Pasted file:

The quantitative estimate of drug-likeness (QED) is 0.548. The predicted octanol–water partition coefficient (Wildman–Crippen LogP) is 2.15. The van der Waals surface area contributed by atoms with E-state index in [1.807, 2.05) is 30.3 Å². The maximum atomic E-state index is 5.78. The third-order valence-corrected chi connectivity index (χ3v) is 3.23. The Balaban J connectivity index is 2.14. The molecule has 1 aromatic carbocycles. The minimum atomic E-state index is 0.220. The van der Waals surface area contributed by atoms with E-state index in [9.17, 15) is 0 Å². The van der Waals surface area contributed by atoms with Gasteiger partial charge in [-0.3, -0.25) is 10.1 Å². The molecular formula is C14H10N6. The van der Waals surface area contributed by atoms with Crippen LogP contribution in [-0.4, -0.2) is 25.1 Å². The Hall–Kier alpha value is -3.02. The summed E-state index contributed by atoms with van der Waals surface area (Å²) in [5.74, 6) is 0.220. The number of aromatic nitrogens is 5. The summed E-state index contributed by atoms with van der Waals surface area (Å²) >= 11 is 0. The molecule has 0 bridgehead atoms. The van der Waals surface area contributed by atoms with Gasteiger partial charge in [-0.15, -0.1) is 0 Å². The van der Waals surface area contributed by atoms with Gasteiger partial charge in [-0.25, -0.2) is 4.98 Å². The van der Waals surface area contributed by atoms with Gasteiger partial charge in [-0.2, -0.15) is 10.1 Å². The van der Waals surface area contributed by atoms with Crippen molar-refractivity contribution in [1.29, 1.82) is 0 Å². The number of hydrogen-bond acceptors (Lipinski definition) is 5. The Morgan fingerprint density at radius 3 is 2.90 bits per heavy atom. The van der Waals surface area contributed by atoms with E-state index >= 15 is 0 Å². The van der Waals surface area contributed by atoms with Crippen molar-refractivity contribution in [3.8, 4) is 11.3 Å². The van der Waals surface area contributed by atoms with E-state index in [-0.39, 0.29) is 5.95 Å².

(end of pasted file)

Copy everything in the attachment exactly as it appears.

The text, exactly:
The quantitative estimate of drug-likeness (QED) is 0.548. The predicted octanol–water partition coefficient (Wildman–Crippen LogP) is 2.15. The van der Waals surface area contributed by atoms with E-state index in [1.807, 2.05) is 30.3 Å². The maximum atomic E-state index is 5.78. The third-order valence-corrected chi connectivity index (χ3v) is 3.23. The Balaban J connectivity index is 2.14. The molecule has 1 aromatic carbocycles. The minimum atomic E-state index is 0.220. The van der Waals surface area contributed by atoms with E-state index in [9.17, 15) is 0 Å². The van der Waals surface area contributed by atoms with Gasteiger partial charge in [-0.3, -0.25) is 10.1 Å². The molecular formula is C14H10N6. The van der Waals surface area contributed by atoms with Crippen LogP contribution in [-0.4, -0.2) is 25.1 Å². The Hall–Kier alpha value is -3.02. The summed E-state index contributed by atoms with van der Waals surface area (Å²) in [5.74, 6) is 0.220. The number of aromatic nitrogens is 5. The summed E-state index contributed by atoms with van der Waals surface area (Å²) >= 11 is 0. The molecule has 0 bridgehead atoms. The van der Waals surface area contributed by atoms with Gasteiger partial charge in [-0.15, -0.1) is 0 Å². The van der Waals surface area contributed by atoms with Gasteiger partial charge in [-0.25, -0.2) is 4.98 Å². The van der Waals surface area contributed by atoms with Gasteiger partial charge in [-0.2, -0.15) is 10.1 Å². The van der Waals surface area contributed by atoms with Crippen molar-refractivity contribution in [1.29, 1.82) is 0 Å². The number of hydrogen-bond acceptors (Lipinski definition) is 5. The Morgan fingerprint density at radius 3 is 2.90 bits per heavy atom. The van der Waals surface area contributed by atoms with E-state index >= 15 is 0 Å². The van der Waals surface area contributed by atoms with Crippen molar-refractivity contribution in [3.8, 4) is 11.3 Å². The van der Waals surface area contributed by atoms with E-state index in [-0.39, 0.29) is 5.95 Å².